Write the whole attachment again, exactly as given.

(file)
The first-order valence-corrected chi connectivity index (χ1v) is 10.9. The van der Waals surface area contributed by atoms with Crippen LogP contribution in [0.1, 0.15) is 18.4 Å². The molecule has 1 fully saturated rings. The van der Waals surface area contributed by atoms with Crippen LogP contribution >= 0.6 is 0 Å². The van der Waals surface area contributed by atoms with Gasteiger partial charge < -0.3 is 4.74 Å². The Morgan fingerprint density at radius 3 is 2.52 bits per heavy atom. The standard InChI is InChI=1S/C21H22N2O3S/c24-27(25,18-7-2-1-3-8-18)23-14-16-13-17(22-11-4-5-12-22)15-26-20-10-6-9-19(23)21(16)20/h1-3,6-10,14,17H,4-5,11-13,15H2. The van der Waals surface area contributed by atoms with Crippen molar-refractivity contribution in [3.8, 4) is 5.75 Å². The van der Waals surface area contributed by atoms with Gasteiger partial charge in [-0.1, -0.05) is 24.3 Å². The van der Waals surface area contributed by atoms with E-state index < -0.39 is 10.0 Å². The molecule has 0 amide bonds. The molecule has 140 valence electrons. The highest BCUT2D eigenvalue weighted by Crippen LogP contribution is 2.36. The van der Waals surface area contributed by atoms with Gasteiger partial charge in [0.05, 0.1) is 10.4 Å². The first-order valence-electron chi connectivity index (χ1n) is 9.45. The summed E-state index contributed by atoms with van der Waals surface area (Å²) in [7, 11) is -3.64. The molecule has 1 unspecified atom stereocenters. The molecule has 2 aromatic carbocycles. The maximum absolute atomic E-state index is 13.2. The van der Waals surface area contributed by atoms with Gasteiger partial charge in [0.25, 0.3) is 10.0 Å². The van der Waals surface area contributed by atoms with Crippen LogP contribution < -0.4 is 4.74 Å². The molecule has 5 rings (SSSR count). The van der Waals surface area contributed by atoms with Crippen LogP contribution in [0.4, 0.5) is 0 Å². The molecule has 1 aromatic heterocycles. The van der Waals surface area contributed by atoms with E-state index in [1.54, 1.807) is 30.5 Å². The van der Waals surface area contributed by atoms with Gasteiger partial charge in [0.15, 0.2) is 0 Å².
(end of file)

The first-order valence-corrected chi connectivity index (χ1v) is 10.9. The van der Waals surface area contributed by atoms with Crippen LogP contribution in [0.1, 0.15) is 18.4 Å². The molecule has 1 fully saturated rings. The van der Waals surface area contributed by atoms with Crippen LogP contribution >= 0.6 is 0 Å². The van der Waals surface area contributed by atoms with Gasteiger partial charge < -0.3 is 4.74 Å². The Morgan fingerprint density at radius 3 is 2.52 bits per heavy atom. The standard InChI is InChI=1S/C21H22N2O3S/c24-27(25,18-7-2-1-3-8-18)23-14-16-13-17(22-11-4-5-12-22)15-26-20-10-6-9-19(23)21(16)20/h1-3,6-10,14,17H,4-5,11-13,15H2. The van der Waals surface area contributed by atoms with Crippen molar-refractivity contribution in [3.8, 4) is 5.75 Å². The van der Waals surface area contributed by atoms with Gasteiger partial charge in [-0.1, -0.05) is 24.3 Å². The van der Waals surface area contributed by atoms with E-state index < -0.39 is 10.0 Å². The molecule has 0 amide bonds. The molecule has 140 valence electrons. The highest BCUT2D eigenvalue weighted by Crippen LogP contribution is 2.36. The van der Waals surface area contributed by atoms with Gasteiger partial charge in [0.05, 0.1) is 10.4 Å². The first-order valence-electron chi connectivity index (χ1n) is 9.45. The summed E-state index contributed by atoms with van der Waals surface area (Å²) in [7, 11) is -3.64. The molecule has 1 unspecified atom stereocenters. The molecule has 2 aromatic carbocycles. The maximum absolute atomic E-state index is 13.2. The van der Waals surface area contributed by atoms with Gasteiger partial charge in [0.25, 0.3) is 10.0 Å². The van der Waals surface area contributed by atoms with Crippen LogP contribution < -0.4 is 4.74 Å². The molecule has 5 rings (SSSR count). The van der Waals surface area contributed by atoms with Crippen LogP contribution in [0.4, 0.5) is 0 Å². The molecule has 1 aromatic heterocycles. The van der Waals surface area contributed by atoms with E-state index in [1.54, 1.807) is 30.5 Å². The van der Waals surface area contributed by atoms with Gasteiger partial charge in [0.15, 0.2) is 0 Å².